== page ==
Wednesday, May 11, 2011

“the opposite of love is not hate, it's indifference.” so, i supposed the opposite of war is not peace. it's indifference.

 In lieu of those thousand pictures..

         There's an old Arab proverb that tells you to trust in Allah, but tie your camel.  One of my favorite authors, Hunter S Thompson, says to call on God, but row away from the rocks.  These notions of doing rather than being plagued me throughout the drive to Basra International Airport. With eyes fixed on the town that welcomed me with a holster and a gun, I drowned in my own river of desires. I wish it was all better. 
         The words that poured so easily out of my heart upon my last goodbye in '09 seem to be lost in my own mental maze of ideas and schemes this time around. I want to leave you with words, anecdotes, and observations. I want to sum up the last few weeks of the beautiful and painful things that I experienced. I would love to deeply imbue you with profound thoughts in this last post. But, I can't. Ladies and gentleman, I have nothing to say. Maybe it's time to stop saying and start doing? On that note, goodbye for now. I have to go find a post to tie my camel to.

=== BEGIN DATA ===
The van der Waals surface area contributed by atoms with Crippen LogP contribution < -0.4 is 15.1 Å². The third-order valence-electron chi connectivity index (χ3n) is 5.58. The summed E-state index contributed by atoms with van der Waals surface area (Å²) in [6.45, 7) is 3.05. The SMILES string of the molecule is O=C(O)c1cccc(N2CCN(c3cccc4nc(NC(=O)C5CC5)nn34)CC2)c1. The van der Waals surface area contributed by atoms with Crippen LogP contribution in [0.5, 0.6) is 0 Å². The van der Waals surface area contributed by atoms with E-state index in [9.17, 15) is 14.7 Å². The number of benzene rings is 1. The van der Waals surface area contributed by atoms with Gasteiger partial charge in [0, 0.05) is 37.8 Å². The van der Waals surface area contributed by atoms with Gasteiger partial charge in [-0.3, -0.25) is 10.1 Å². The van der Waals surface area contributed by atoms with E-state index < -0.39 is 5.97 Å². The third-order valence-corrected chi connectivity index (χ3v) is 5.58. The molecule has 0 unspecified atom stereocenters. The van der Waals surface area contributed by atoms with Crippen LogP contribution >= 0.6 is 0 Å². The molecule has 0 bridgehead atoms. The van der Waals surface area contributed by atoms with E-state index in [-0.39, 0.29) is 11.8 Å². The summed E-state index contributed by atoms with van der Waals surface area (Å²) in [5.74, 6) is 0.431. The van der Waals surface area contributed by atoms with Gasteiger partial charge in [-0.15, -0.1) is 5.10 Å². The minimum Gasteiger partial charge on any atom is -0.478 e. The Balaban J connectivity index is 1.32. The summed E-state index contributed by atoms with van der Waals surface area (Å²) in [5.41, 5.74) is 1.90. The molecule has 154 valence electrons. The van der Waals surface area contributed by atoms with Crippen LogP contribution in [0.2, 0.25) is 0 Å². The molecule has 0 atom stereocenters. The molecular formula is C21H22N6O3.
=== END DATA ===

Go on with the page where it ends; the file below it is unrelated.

Layla Karim Shaikley

the calm after the [sand]storm

My line, assuming that my identity is as simple as this sign claims

         "Is there nail polish in there?" The 3rd X-ray at Basra International caught me red handed, though I thought I'd checked my prized OPI collection. No liquids may pass security!
        "I don’t know, sir--but my flight is about to leave and the next flight out isn’t for days, is it really important?" I panted.  The afternoon had been a hectic one, as somewhere between getting picked up by armed men and checkpoints, we managed to be late for our flight from Basra back to Dubai. I volunteered to run through security before my family to buy time with employees at the plane's gate.
A man started to fish through my raggedy Timberland travel backpack as the other men looked down in order not to spot anything inappropriate. The bag itself is somewhat inappropriate for a lady. But like a baby's blanket, of great nostalgia and with remnants of dirt from backpacking all sorts of foreign places, I refuse to let it go. 
        "It's not my choice, ma'am."
        "Sir, I'm peaceful and I just like nail polish.  And I’m late. I swear, if it was harm I was after, I'd find a means other than nail polish," I exclaimed in a bit of an American-frequent-flyer-frustration.
        "Lady, it's not in my hands."